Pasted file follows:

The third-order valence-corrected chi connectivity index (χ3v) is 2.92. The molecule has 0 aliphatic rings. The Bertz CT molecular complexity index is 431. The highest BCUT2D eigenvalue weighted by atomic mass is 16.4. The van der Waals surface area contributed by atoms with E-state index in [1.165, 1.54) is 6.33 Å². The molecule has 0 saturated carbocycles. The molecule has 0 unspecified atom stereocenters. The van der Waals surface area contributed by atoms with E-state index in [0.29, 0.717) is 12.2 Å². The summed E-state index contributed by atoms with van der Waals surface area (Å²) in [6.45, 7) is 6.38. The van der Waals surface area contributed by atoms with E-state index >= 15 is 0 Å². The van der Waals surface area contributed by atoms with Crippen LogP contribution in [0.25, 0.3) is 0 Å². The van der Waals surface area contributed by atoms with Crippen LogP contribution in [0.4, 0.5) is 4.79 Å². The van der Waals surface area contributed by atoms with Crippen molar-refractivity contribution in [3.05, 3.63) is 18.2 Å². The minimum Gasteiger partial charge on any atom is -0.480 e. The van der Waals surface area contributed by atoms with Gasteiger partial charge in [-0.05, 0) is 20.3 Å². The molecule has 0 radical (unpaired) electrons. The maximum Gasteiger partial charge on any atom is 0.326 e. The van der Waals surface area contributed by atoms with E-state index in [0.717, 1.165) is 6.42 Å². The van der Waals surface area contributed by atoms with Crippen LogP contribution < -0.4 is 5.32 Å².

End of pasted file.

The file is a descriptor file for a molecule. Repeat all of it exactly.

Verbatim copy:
The third-order valence-corrected chi connectivity index (χ3v) is 2.92. The molecule has 0 aliphatic rings. The Bertz CT molecular complexity index is 431. The highest BCUT2D eigenvalue weighted by atomic mass is 16.4. The van der Waals surface area contributed by atoms with E-state index in [1.165, 1.54) is 6.33 Å². The molecule has 0 saturated carbocycles. The molecule has 0 unspecified atom stereocenters. The van der Waals surface area contributed by atoms with E-state index in [0.29, 0.717) is 12.2 Å². The summed E-state index contributed by atoms with van der Waals surface area (Å²) in [6.45, 7) is 6.38. The van der Waals surface area contributed by atoms with E-state index >= 15 is 0 Å². The van der Waals surface area contributed by atoms with Crippen LogP contribution in [0.25, 0.3) is 0 Å². The van der Waals surface area contributed by atoms with Crippen LogP contribution in [0.4, 0.5) is 4.79 Å². The van der Waals surface area contributed by atoms with Crippen molar-refractivity contribution in [3.05, 3.63) is 18.2 Å². The minimum Gasteiger partial charge on any atom is -0.480 e. The van der Waals surface area contributed by atoms with Gasteiger partial charge in [-0.05, 0) is 20.3 Å². The molecule has 0 radical (unpaired) electrons. The maximum Gasteiger partial charge on any atom is 0.326 e. The van der Waals surface area contributed by atoms with E-state index in [0.717, 1.165) is 6.42 Å². The van der Waals surface area contributed by atoms with Crippen LogP contribution < -0.4 is 5.32 Å².